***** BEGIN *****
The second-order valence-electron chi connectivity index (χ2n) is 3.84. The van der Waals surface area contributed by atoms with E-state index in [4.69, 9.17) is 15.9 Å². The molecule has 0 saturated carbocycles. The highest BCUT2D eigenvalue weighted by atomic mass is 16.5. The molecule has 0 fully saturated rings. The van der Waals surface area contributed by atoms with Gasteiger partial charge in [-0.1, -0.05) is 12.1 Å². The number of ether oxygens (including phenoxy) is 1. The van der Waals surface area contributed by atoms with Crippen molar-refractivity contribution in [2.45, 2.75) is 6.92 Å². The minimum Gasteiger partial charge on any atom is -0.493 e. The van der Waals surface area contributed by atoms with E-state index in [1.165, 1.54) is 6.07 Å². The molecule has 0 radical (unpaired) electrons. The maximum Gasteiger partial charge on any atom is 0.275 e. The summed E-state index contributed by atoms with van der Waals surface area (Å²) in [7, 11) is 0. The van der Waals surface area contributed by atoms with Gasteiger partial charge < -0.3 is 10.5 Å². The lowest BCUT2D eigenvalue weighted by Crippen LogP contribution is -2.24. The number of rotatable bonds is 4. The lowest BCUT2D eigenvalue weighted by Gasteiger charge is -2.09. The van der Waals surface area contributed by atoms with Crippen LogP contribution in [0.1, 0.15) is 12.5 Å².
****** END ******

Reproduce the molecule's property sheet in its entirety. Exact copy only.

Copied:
The second-order valence-electron chi connectivity index (χ2n) is 3.84. The van der Waals surface area contributed by atoms with E-state index in [4.69, 9.17) is 15.9 Å². The molecule has 0 saturated carbocycles. The highest BCUT2D eigenvalue weighted by atomic mass is 16.5. The molecule has 0 fully saturated rings. The van der Waals surface area contributed by atoms with Gasteiger partial charge in [-0.1, -0.05) is 12.1 Å². The number of ether oxygens (including phenoxy) is 1. The van der Waals surface area contributed by atoms with Crippen molar-refractivity contribution in [2.45, 2.75) is 6.92 Å². The minimum Gasteiger partial charge on any atom is -0.493 e. The van der Waals surface area contributed by atoms with E-state index in [1.165, 1.54) is 6.07 Å². The molecule has 0 radical (unpaired) electrons. The maximum Gasteiger partial charge on any atom is 0.275 e. The summed E-state index contributed by atoms with van der Waals surface area (Å²) in [7, 11) is 0. The van der Waals surface area contributed by atoms with Gasteiger partial charge < -0.3 is 10.5 Å². The lowest BCUT2D eigenvalue weighted by Crippen LogP contribution is -2.24. The number of rotatable bonds is 4. The lowest BCUT2D eigenvalue weighted by Gasteiger charge is -2.09. The van der Waals surface area contributed by atoms with Crippen LogP contribution in [0.1, 0.15) is 12.5 Å².